By J. Michael Waller
Mexicohas a radical idea for a rational immigration policy that most Americans would love. However, Mexican officials haven’t been sharing that idea with us as they press for our Congress to adopt the McCain-Kennedy immigration reform bill.
That’s too bad, because Mexico, which annually deports more illegal aliens than the United States does, has much to teach us about how it handles the immigration issue. Under Mexican law, it is a felony to be an illegal alien in Mexico.
At a time when the Supreme Court and many politicians seek to bring American law in line with foreign legal norms, it’s noteworthy that nobody has argued that the US look at how Mexico deals with immigration and what it might teach us about how best to solve our illegal immigration problem. Mexico has a single, streamlined law that ensures that foreign visitors and immigrants are:
- in the country legally;
- have the means to sustain themselves economically;
- not destined to be burdens on society;
- of economic and social benefit to society;
- of good character and have no criminal records; and
- contributors to the general well-being of the nation.
The law also ensures that:
- immigration authorities have a record of each foreign visitor;
- foreign visitors do not violate their visa status;
- foreign visitors are banned from interfering in the country’s internal politics;
- foreign visitors who enter under false pretenses are imprisoned or deported;
- foreign visitors violating the terms of their entry are imprisoned or deported;
- those who aid in illegal immigration will be sent to prison.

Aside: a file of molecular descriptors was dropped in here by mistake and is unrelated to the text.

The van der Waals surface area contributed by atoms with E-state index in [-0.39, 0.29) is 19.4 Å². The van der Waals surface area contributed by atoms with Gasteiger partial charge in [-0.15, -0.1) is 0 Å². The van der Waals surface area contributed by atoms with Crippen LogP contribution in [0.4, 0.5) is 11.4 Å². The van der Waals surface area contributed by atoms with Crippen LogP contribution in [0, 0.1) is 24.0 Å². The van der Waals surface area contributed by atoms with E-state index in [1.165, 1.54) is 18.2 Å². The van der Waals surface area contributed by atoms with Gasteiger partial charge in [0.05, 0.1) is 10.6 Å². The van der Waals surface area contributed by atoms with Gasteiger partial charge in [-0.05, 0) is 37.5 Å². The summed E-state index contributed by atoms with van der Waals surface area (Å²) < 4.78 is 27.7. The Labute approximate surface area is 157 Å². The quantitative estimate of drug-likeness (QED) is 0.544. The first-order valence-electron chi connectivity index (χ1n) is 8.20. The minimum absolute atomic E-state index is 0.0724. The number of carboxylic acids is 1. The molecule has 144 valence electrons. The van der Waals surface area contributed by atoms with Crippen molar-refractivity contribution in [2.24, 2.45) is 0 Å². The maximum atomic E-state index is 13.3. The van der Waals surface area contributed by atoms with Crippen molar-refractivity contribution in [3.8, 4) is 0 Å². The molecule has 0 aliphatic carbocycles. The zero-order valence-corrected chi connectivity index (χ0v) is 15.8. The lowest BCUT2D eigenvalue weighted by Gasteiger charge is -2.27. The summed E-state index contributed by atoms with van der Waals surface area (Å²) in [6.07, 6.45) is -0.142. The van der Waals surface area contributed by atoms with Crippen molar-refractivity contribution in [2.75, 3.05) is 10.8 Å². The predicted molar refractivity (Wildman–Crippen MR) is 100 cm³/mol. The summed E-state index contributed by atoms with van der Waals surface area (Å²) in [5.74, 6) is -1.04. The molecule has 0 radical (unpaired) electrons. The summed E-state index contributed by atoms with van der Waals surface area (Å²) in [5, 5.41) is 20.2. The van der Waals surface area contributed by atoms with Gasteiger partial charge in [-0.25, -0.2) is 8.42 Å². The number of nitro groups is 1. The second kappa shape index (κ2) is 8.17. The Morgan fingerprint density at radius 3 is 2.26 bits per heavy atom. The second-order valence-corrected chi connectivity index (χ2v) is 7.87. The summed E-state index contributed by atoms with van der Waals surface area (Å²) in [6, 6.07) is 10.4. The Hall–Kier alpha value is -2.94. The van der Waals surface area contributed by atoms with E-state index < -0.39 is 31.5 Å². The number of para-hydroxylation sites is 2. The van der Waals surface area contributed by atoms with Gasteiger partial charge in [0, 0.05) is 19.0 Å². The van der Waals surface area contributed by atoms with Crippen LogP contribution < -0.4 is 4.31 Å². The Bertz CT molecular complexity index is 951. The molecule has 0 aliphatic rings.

Who could disagree with such a law? It makes perfect sense. The Mexican constitution strictly defines the rights of citizens – and the denial of many fundamental rights to non-citizens, illegal and illegal. Under the constitution, the Ley General de Población, or General Law on Population, spells out specifically the country’s immigration policy.
It is an interesting law – and one that should cause us all to ask, Why is our great southern neighbor pushing us to water down our own immigration laws and policies, when its own immigration restrictions are the toughest on the continent? If a felony is a crime punishable by more than one year in prison, then Mexican law makes it a felony to be an illegal alien in Mexico.
If the United Statesadopted such statutes, Mexico no doubt would denounce it as a manifestation of American racism and bigotry.
We looked at the immigration provisions of the Mexican constitution. Now let’s look at Mexico’s main immigration law.